We shall see…

*Note: Since Mahira is moving out in May, my landlord posted her room for rent on University B’s off-campus housing board. She posted the rent at the same level my housemate is currently paying which suggests she probably isn’t planning to raise rent this year…yay…yea. I don’t know why but this somehow makes me feel even more stuck.

The true “costs” of cheap rent… (PART II)

*sighs*

It’s important to be honest about the challenges of shared living since it is often one of the first things that people mention when discussing strategies for significant debt repayment.

For the most part, my housemates are pretty great. And as I mentioned in another post, I have become extremely close to one of them and I will be sad when she moves out next month. For clarity’s sake, I will refer to her as Mahira moving forward. Mahira is in her early thirties, a psychologist, and a pretty chill housemate. She’s tidy, respectful of space, and very considerate of others. My other housemate, let’s call him Patrick, is a bit different. He is older (late fifties/early sixties), very rigid, and not as considerate. While we don’t have a great deal in common, my interactions with Patrick are generally pretty pleasant and brief.

However, one thing that annoys me to no end is how messy dirty Patrick is. He has every appliance known to man in our small shared kitchen and there is a thin layer of grease and crumbs all over each appliance and the area around them. You would think given his proclivity to be less tidy dirty that he would be a rather chill housemate. He’s not. Unlike Jasmine and I who both work remotely and away from the home, Patrick is an Uber driver (who isn’t currently driving) and spends all of his time at the house. That isn’t a problem. You have every right to spend as much time as you want in a place where you pay rent. However, what is a problem is how “sensitive” he is to food smells. He is constantly complaining when Mahira or I cook anything that might be “aromatic.” We have an exhaust in our kitchen that goes straight out the window and whenever I cook, I make an effort to use it. However, today, Patrick stops me on my way downstairs and out the door to question if I am actually using the exhaust and to complain that food smells are still getting into his room. At first, I said, “Yes, sorry.” Then I said, “Actually, I’m not sorry for cooking in a place where I pay rent.” He continued to talk about how upset he was about the smells getting into his room and complained that he might need to buy a window fan for his room. My response was, “Whatever works for you.”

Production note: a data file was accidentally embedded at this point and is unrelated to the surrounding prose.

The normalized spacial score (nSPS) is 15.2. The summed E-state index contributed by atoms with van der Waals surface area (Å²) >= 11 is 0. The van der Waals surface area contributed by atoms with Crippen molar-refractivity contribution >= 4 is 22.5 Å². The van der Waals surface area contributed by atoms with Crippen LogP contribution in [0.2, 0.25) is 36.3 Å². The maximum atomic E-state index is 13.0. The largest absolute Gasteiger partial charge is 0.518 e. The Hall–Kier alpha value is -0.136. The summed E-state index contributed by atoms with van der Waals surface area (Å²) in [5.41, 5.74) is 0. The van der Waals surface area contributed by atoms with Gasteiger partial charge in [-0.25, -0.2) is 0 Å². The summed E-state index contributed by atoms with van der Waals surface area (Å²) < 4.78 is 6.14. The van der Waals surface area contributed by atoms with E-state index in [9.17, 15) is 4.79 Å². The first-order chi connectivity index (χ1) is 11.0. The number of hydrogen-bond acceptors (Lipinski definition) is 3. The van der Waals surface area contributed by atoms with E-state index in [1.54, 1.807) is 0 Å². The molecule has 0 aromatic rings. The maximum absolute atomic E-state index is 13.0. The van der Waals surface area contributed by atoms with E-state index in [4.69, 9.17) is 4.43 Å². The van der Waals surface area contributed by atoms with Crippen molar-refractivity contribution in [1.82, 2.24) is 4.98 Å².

He seemed upset by this. As I finally made my way out the door, I thought, “Should I apologize?” A half-hour later and I’ve decided it’s not gonna happen. First, if Patrick is so incredibly sensitive to food smells, shared living might not be for him (NOTE: he also cooks “aromatic” things and the scents still make their way to my room…I just don’t complain about it because I accept that it is a part of shared living). Second, I think I would feel more obligated to go out of my way to ensure food smells don’t make it up to his room IF he was a similarly considerate person. However, despite multiple requests that he clean the kitchen counter/stove after using it, or remove food debris from the sink after making food, or not put his moldy-year-old kitchen sponge (seriously, it’s the same sponge since I moved in and he puts it sopping wet on the sink divider…there is a thin film on it and it looks shiny…ick) in the sink, then I might feel obligated to “do more.” Also, despite having a rigid schedule of when he feels he should have exclusive access to the kitchen, he constantly enters the kitchen at times that have been allocated to others just to “do my dishes real quick.” I realize I am entirely chaffed by his whining given he is not a considerate person.